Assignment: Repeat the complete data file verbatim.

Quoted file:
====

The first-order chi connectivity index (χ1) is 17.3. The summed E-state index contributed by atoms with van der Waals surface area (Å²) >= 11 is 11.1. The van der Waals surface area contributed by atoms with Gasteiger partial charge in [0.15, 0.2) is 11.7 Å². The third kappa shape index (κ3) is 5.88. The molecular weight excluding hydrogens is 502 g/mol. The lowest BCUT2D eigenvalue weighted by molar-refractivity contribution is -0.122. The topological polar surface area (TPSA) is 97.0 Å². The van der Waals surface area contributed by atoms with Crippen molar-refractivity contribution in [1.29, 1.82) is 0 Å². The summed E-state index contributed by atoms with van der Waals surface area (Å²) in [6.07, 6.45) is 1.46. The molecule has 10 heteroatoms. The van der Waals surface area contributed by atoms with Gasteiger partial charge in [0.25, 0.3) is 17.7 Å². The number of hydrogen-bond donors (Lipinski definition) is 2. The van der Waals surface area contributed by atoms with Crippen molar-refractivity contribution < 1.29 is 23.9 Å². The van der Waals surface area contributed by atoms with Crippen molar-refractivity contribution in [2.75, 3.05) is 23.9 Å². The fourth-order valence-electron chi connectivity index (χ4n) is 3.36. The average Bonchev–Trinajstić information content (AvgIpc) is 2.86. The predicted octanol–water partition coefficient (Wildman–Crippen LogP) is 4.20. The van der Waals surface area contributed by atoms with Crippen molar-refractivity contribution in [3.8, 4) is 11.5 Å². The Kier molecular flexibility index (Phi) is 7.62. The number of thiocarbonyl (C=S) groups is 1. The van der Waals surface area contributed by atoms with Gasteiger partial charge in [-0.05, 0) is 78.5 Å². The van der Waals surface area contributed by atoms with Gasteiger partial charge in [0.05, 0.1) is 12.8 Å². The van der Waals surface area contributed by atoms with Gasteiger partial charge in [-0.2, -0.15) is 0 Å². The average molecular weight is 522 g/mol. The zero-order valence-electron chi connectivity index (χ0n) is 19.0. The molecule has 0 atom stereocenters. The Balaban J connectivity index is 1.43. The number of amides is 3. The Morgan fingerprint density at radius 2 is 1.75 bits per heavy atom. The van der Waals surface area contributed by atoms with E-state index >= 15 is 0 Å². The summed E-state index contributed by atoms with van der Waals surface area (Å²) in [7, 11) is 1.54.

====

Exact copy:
The first-order chi connectivity index (χ1) is 17.3. The summed E-state index contributed by atoms with van der Waals surface area (Å²) >= 11 is 11.1. The van der Waals surface area contributed by atoms with Gasteiger partial charge in [0.15, 0.2) is 11.7 Å². The third kappa shape index (κ3) is 5.88. The molecular weight excluding hydrogens is 502 g/mol. The lowest BCUT2D eigenvalue weighted by molar-refractivity contribution is -0.122. The topological polar surface area (TPSA) is 97.0 Å². The van der Waals surface area contributed by atoms with Crippen molar-refractivity contribution in [1.29, 1.82) is 0 Å². The summed E-state index contributed by atoms with van der Waals surface area (Å²) in [6.07, 6.45) is 1.46. The molecule has 10 heteroatoms. The van der Waals surface area contributed by atoms with Gasteiger partial charge in [0.25, 0.3) is 17.7 Å². The number of hydrogen-bond donors (Lipinski definition) is 2. The van der Waals surface area contributed by atoms with Crippen molar-refractivity contribution < 1.29 is 23.9 Å². The van der Waals surface area contributed by atoms with Crippen molar-refractivity contribution in [2.75, 3.05) is 23.9 Å². The fourth-order valence-electron chi connectivity index (χ4n) is 3.36. The average Bonchev–Trinajstić information content (AvgIpc) is 2.86. The predicted octanol–water partition coefficient (Wildman–Crippen LogP) is 4.20. The van der Waals surface area contributed by atoms with Crippen molar-refractivity contribution in [3.8, 4) is 11.5 Å². The Kier molecular flexibility index (Phi) is 7.62. The number of thiocarbonyl (C=S) groups is 1. The van der Waals surface area contributed by atoms with Gasteiger partial charge in [-0.05, 0) is 78.5 Å². The van der Waals surface area contributed by atoms with Gasteiger partial charge in [0.05, 0.1) is 12.8 Å². The van der Waals surface area contributed by atoms with Gasteiger partial charge in [-0.2, -0.15) is 0 Å². The average molecular weight is 522 g/mol. The zero-order valence-electron chi connectivity index (χ0n) is 19.0. The molecule has 0 atom stereocenters. The Balaban J connectivity index is 1.43. The number of amides is 3. The Morgan fingerprint density at radius 2 is 1.75 bits per heavy atom. The van der Waals surface area contributed by atoms with E-state index >= 15 is 0 Å². The summed E-state index contributed by atoms with van der Waals surface area (Å²) in [7, 11) is 1.54.